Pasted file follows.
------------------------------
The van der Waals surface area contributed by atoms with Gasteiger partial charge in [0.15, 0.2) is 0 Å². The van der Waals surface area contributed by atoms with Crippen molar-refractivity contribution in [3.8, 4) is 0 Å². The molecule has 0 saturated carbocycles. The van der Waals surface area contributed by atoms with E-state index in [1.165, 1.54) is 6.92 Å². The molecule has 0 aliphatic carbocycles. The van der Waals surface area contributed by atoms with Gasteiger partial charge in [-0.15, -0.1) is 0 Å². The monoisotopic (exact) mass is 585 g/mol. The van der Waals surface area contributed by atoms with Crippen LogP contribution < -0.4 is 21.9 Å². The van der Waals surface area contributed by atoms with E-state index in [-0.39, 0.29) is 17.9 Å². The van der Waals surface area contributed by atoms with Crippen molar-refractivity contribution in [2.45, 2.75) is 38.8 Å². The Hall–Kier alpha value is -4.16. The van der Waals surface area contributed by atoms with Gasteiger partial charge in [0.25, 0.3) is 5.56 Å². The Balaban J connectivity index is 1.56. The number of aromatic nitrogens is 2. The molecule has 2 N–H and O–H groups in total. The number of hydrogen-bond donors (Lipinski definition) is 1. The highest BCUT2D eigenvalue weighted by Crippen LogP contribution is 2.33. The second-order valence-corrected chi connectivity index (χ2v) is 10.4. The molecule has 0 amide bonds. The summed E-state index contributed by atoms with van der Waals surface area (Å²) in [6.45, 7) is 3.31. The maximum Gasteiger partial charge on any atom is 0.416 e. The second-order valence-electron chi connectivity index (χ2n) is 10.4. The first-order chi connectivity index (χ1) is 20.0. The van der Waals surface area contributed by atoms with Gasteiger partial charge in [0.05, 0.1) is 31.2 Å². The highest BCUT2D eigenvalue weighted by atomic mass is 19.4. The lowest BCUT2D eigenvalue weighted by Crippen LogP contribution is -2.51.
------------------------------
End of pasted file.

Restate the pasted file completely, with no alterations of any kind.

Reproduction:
The van der Waals surface area contributed by atoms with Gasteiger partial charge in [0.15, 0.2) is 0 Å². The van der Waals surface area contributed by atoms with Crippen molar-refractivity contribution in [3.8, 4) is 0 Å². The molecule has 0 saturated carbocycles. The van der Waals surface area contributed by atoms with E-state index in [1.165, 1.54) is 6.92 Å². The molecule has 0 aliphatic carbocycles. The van der Waals surface area contributed by atoms with Gasteiger partial charge in [-0.15, -0.1) is 0 Å². The monoisotopic (exact) mass is 585 g/mol. The van der Waals surface area contributed by atoms with Crippen LogP contribution < -0.4 is 21.9 Å². The van der Waals surface area contributed by atoms with E-state index in [-0.39, 0.29) is 17.9 Å². The van der Waals surface area contributed by atoms with Crippen molar-refractivity contribution in [2.45, 2.75) is 38.8 Å². The Hall–Kier alpha value is -4.16. The van der Waals surface area contributed by atoms with Gasteiger partial charge in [0.25, 0.3) is 5.56 Å². The Balaban J connectivity index is 1.56. The number of aromatic nitrogens is 2. The molecule has 2 N–H and O–H groups in total. The number of hydrogen-bond donors (Lipinski definition) is 1. The highest BCUT2D eigenvalue weighted by Crippen LogP contribution is 2.33. The second-order valence-corrected chi connectivity index (χ2v) is 10.4. The molecule has 0 amide bonds. The summed E-state index contributed by atoms with van der Waals surface area (Å²) in [6.45, 7) is 3.31. The maximum Gasteiger partial charge on any atom is 0.416 e. The second-order valence-electron chi connectivity index (χ2n) is 10.4. The first-order chi connectivity index (χ1) is 20.0. The van der Waals surface area contributed by atoms with Gasteiger partial charge in [0.05, 0.1) is 31.2 Å². The highest BCUT2D eigenvalue weighted by atomic mass is 19.4. The lowest BCUT2D eigenvalue weighted by Crippen LogP contribution is -2.51.